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DkIT Celebrate 20 Years of Student Counselling

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DkIT Celebrate 20 Years of Student Counselling

Dundalk Institute of Technology (DkIT) were absolutely thrilled to recently host an extremely successful Mental Health Awareness week in celebration of the 20-year anniversary of Student Counselling in the Institute. This jam-packed weeklong event consisted of a myriad of workshops, mental health guest speakers, positive mental health tips, music and mindfulness, onsite supports and fun activities for both students and staff.

This vital service for students was founded in 2003 by Gertie Raftery who has since retired. Gertie was initially accompanied by Dr Francis McGivern, who is still an active counsellor in the Institute. Reflecting the increasing demand for the service, and the growing recognition of the need for embedded counselling services within Higher Education Institutes, the counselling team in DkIT has recently expanded and now consists of 5 professionally trained Psychotherapists and Psychologists, Dr Francis McGivern, Sarah Traynor, Melissa Mackin, Lorna Marie Browne and led by Dr Emma Carroll (Head of Counselling).

The counselling team are extremely proud of their ability to offer therapy that is free to access for all DkIT students, with requests for support being responded to on a daily basis. The service benefits from being able to operate without a lengthy waiting list, ensuring those who reach out for support are responded to and seen for an appointment in an efficient manner.

This year they have introduced a daily drop-in service alongside the appointment based service to facilitate students who may be in need of urgent support or who may want to explore all options for support before committing to the process of counselling.

Whilst the counselling service predominantly operates on a face-to-face basis, on campus, it evolved to be able to meet the needs of students in changing landscapes. Online appointments allow greater flexibility for students to attend, and the introduction of digital and virtual aids has enhanced the range of supports available allowing those who may not wish to engage with counselling, to access support through other means.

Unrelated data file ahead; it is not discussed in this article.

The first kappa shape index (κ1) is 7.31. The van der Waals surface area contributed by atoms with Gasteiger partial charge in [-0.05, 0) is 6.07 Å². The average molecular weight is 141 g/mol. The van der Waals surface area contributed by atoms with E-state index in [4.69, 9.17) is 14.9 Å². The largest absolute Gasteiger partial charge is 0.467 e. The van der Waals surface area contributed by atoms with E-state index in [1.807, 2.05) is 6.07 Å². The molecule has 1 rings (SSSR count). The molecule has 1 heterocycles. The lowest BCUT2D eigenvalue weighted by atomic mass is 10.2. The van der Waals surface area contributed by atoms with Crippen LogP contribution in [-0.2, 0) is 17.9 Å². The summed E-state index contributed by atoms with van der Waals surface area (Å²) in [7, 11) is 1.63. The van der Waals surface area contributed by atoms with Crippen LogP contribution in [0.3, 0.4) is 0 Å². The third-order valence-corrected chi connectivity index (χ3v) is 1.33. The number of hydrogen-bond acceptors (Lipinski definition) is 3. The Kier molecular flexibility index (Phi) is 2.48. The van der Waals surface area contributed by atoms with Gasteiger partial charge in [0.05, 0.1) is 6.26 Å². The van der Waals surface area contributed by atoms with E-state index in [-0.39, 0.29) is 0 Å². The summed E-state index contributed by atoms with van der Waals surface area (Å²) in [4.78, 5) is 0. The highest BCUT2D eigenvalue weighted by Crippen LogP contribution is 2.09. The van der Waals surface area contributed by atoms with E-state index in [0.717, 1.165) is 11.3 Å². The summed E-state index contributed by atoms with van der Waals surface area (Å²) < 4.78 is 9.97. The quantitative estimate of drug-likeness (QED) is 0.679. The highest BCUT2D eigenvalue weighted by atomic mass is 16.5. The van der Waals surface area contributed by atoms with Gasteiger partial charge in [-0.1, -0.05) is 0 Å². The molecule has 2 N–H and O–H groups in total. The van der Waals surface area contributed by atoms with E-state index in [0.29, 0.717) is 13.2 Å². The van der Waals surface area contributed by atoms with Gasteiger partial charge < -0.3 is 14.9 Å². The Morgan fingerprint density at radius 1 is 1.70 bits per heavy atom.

Melissa Mackin, Lorna Marie Browne, Emma Carroll, Sarah Traynor, Francis McGivern

These additional supports include Togetherall which is a confidential, online community where members can interact with and support each other anonymously 24/7, Niteline which is a national service that offers a late - night confidential information and support line to students. Support is delivered by trained student volunteers who are supervised by staff from student counselling services across the country and Speak Out, an online anonymous reporting tool available to students and staff to disclose incidents of bullying, cyberbullying, harassment, discrimination, hate crime, coercive behaviour/control, stalking, assault, sexual harassment, sexual assault, and rape.

Last year, the counselling service also introduced an evidence - based peer - facilitated programme called ‘The Body Project’ which promotes body acceptance, and a mindfulness programme for students, aiming to instil skills that can improve both wellbeing and academic performance.

The last 12 months has also seen the counselling service lead on the implementation of two national frameworks within the Institute: The ‘Ending Sexual Violence and Harassment’, which has been adopted as a campus wide ‘Respect’ campaign and the ‘Student Mental Health and Suicide Prevention Framework’, from which the mental health awareness week has emerged.

 

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